© privat


Alastair M. Buchan, D.Sc.

Professor of Medicine

University of Oxford

John Radcliffe Hospital, Oxford

Born in 1955 in Rinteln, Germany
Studied Natural Sciences at the University of Cambridge, Clinical Medicine at the University of Oxford, Neurology at Harvard University and at the University of Western Ontario, and Cerebral Metabolism at Cornell University Medical Centre, New York


Understanding the Vulnerability of Brain Cells to Ischaemia and Aging

As we live longer lives, it is critically important that we find explanations for the susceptibility of brain cells to injury. We have known for almost 100 years that some cells are much more sensitive to injury than others; it has always been the hope that understanding this selective vulnerability would lead to an understanding of mechanisms of cell death that might be tractable and become targets that would, if the right interventions were deployed, increase the tolerance of brain cells to the aging process.
Critically important to memory and personality is a well-functioning hippocampus. Within the hippocampus, highly connected groups of cells, so-called CA-1 to CA-4, express different vulnerabilities. These cells have been discovered to be the most sensitive cells in the brain; and in particular, those in the CA-1 sector, while being the most highly connected to CA-3, the dentate gyrus and the cortex, are extremely susceptible, whereas CA-3 are the most resistant. Following ischaemia, as a result of aging as a result of epilepsy, the interconnections are easily lost, and my thinking relates to the selective deafferentation and loss of interconnections that might influence cellular vulnerability.
The only thing we can currently do for patients to stop brain cells dying in the face of adversity is by changing temperature (such as cooling); this changes the susceptibility of brain cells, prevents them from dying and allows them to recover following a toxic insult. By changing metabolism and up-regulating mechanisms that utilize high cerebral metabolic rates, we can change the susceptibility of brain cells to ischaemia, and this has implications for the acute treatment of stroke and the prevention of dementia. Techniques that will be engineered to reduce energy demands will, if deployed in acute situations, allow us to protect the brain during stroke injury and help the brain cells to recover during stroke intervention with endogenous neuroprotection. It is hoped that, if we can extrapolate from these observations, we can find ways to sustain cells in more chronic neurodegenerative situations such as in Alzheimer's disease, dementia and neurodegenerative conditions. There is now a need to define specific criteria that will be much more predictive of true reproducibility to avoid unconscious bias, in order to predict what should go forward for effective clinical trials.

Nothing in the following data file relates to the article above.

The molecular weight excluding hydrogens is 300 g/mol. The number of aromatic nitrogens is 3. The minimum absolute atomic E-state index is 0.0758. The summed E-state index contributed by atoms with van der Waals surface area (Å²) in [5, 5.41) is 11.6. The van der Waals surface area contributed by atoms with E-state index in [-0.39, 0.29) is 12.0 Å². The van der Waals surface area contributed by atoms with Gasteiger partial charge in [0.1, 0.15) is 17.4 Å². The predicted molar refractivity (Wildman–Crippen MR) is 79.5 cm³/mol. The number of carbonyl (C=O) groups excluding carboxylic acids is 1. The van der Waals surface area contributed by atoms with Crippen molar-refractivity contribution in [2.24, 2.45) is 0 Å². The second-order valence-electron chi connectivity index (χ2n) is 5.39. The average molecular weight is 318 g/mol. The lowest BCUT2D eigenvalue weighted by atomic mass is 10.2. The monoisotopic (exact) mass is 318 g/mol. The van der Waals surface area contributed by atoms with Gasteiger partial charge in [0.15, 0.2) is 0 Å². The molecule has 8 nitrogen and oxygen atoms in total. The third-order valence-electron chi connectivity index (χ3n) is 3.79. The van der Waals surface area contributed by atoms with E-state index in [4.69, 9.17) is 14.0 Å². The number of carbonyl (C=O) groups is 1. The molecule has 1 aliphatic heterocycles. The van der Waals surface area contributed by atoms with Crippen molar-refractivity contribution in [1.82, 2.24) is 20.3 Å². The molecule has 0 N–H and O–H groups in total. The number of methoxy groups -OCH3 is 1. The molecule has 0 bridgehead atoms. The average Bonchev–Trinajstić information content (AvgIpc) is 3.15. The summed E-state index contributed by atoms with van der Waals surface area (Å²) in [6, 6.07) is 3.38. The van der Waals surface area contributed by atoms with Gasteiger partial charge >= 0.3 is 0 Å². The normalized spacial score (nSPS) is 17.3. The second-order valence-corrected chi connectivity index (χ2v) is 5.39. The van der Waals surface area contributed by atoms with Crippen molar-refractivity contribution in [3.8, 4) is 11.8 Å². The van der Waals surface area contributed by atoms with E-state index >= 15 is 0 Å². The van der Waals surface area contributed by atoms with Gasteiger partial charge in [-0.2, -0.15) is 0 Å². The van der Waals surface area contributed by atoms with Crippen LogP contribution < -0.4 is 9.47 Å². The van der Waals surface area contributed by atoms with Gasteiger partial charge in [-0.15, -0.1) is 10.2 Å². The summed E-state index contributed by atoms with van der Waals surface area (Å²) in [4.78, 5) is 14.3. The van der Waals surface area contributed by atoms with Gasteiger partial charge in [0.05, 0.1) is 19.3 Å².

Recommended Reading

Attwell, D., A. M. Buchan, S. Charpak, M. Lauritzen, B. MacVicar, and E. Neuman (2010). "Glial and neuronal control of brain blood flow." Nature 468: 233-244.
Papadakis, M., G. Hadley, M. Xilouri, L. C. Hoyte, S. Nagel, G. Tsaknakis, S. M. Watt, C. W. Drakesmith, R. Chen, Z. Zhao, B. Kessler, K. Vekrellis, and A. M. Buchan (2013). "Tsc1 (hamartin) confers neuroprotection against ischemia by inducing autophagy." Nature Medicine 19, 3: 351-357.
Neuhaus, A. A., Y. Couch, G. Hadley, and A. M. Buchan (2017). "Neuroprotection in stroke: the importance of collaboration and reproducibility." Brain 140, 8: 2079-2092.

Publications from the Fellows' Library

Buchan, Alastair M. ( Oxford, 2017)
Neuroprotection in stroke : the importance of collaboration and reproducibility

Buchan, Alastair M. ( London, 2015)
Robust research : institutions must do their part for reproducibility

Buchan, Alastair M. ( London, 2014)
Capillary pericytes regulate cerebral blood flow in health and disease

Buchan, Alastair M. ( Seoul, 2013)
Endogenous neuroprotection : Hamartin modulates an austere approach to staying alive in a recession

Buchan, Alastair M. ( New York, NY, 2012)
Tsc1 (hamartin) confers neuroprotection against ischemia by inducing autophagy

Buchan, Alastair M. ( London, 2010)
Glial and neuronal control of brain blood flow

Evening Colloquium01/15/20

The Brexit Threat to Academic Freedom: What it Means for British and European Academia and How We Should Adapt


Tuesday Colloquium05/26/20